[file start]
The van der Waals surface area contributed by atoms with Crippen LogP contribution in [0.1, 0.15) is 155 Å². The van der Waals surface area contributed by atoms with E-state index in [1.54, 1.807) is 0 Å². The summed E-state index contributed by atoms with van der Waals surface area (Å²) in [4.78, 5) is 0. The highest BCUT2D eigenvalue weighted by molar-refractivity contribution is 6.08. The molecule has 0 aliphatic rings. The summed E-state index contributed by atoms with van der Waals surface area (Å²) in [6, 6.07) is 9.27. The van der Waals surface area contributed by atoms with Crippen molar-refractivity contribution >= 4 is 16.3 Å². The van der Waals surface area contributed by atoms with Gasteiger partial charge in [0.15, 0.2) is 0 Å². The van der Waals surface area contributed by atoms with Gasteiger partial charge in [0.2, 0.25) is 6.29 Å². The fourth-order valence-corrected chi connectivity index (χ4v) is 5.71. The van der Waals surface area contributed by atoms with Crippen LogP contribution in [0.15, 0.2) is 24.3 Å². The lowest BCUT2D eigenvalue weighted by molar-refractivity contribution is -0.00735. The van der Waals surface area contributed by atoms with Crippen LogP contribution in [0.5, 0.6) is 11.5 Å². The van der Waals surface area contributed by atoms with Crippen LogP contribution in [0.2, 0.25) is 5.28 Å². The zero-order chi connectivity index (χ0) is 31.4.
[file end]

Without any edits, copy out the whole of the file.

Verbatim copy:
The van der Waals surface area contributed by atoms with Crippen LogP contribution in [0.1, 0.15) is 155 Å². The van der Waals surface area contributed by atoms with E-state index in [1.54, 1.807) is 0 Å². The summed E-state index contributed by atoms with van der Waals surface area (Å²) in [4.78, 5) is 0. The highest BCUT2D eigenvalue weighted by molar-refractivity contribution is 6.08. The molecule has 0 aliphatic rings. The summed E-state index contributed by atoms with van der Waals surface area (Å²) in [6, 6.07) is 9.27. The van der Waals surface area contributed by atoms with Crippen molar-refractivity contribution >= 4 is 16.3 Å². The van der Waals surface area contributed by atoms with Gasteiger partial charge in [0.15, 0.2) is 0 Å². The van der Waals surface area contributed by atoms with Gasteiger partial charge in [0.2, 0.25) is 6.29 Å². The fourth-order valence-corrected chi connectivity index (χ4v) is 5.71. The van der Waals surface area contributed by atoms with Crippen LogP contribution in [0.15, 0.2) is 24.3 Å². The lowest BCUT2D eigenvalue weighted by molar-refractivity contribution is -0.00735. The van der Waals surface area contributed by atoms with Crippen LogP contribution in [0.5, 0.6) is 11.5 Å². The van der Waals surface area contributed by atoms with Crippen LogP contribution in [0.2, 0.25) is 5.28 Å². The zero-order chi connectivity index (χ0) is 31.4.